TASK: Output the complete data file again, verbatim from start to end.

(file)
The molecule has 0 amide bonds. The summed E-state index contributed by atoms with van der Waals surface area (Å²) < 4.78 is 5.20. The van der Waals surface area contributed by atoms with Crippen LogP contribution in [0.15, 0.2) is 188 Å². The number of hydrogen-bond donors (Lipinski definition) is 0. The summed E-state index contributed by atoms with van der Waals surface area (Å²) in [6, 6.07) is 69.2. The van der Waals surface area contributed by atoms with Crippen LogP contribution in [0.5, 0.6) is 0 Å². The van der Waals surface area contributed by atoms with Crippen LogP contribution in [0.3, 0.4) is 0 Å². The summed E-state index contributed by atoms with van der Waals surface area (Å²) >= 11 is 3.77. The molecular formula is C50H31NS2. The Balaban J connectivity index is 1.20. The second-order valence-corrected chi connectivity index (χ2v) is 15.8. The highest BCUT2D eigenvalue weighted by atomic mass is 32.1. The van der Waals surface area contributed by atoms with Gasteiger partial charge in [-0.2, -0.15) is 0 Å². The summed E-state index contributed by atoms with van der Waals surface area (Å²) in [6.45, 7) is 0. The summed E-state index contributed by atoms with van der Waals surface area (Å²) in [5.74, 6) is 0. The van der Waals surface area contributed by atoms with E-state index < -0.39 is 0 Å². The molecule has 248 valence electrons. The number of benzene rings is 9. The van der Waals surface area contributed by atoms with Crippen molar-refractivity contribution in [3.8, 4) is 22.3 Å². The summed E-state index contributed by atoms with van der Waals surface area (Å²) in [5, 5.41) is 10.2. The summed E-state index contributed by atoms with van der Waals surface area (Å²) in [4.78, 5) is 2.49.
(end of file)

The molecule has 0 amide bonds. The summed E-state index contributed by atoms with van der Waals surface area (Å²) < 4.78 is 5.20. The van der Waals surface area contributed by atoms with Crippen LogP contribution in [0.15, 0.2) is 188 Å². The number of hydrogen-bond donors (Lipinski definition) is 0. The summed E-state index contributed by atoms with van der Waals surface area (Å²) in [6, 6.07) is 69.2. The van der Waals surface area contributed by atoms with Crippen LogP contribution in [0.5, 0.6) is 0 Å². The van der Waals surface area contributed by atoms with Crippen LogP contribution in [0.3, 0.4) is 0 Å². The summed E-state index contributed by atoms with van der Waals surface area (Å²) >= 11 is 3.77. The molecular formula is C50H31NS2. The Balaban J connectivity index is 1.20. The second-order valence-corrected chi connectivity index (χ2v) is 15.8. The highest BCUT2D eigenvalue weighted by atomic mass is 32.1. The van der Waals surface area contributed by atoms with Gasteiger partial charge in [-0.2, -0.15) is 0 Å². The summed E-state index contributed by atoms with van der Waals surface area (Å²) in [6.45, 7) is 0. The summed E-state index contributed by atoms with van der Waals surface area (Å²) in [5.74, 6) is 0. The van der Waals surface area contributed by atoms with E-state index < -0.39 is 0 Å². The molecule has 248 valence electrons. The number of benzene rings is 9. The van der Waals surface area contributed by atoms with Crippen molar-refractivity contribution in [3.8, 4) is 22.3 Å². The summed E-state index contributed by atoms with van der Waals surface area (Å²) in [5, 5.41) is 10.2. The summed E-state index contributed by atoms with van der Waals surface area (Å²) in [4.78, 5) is 2.49.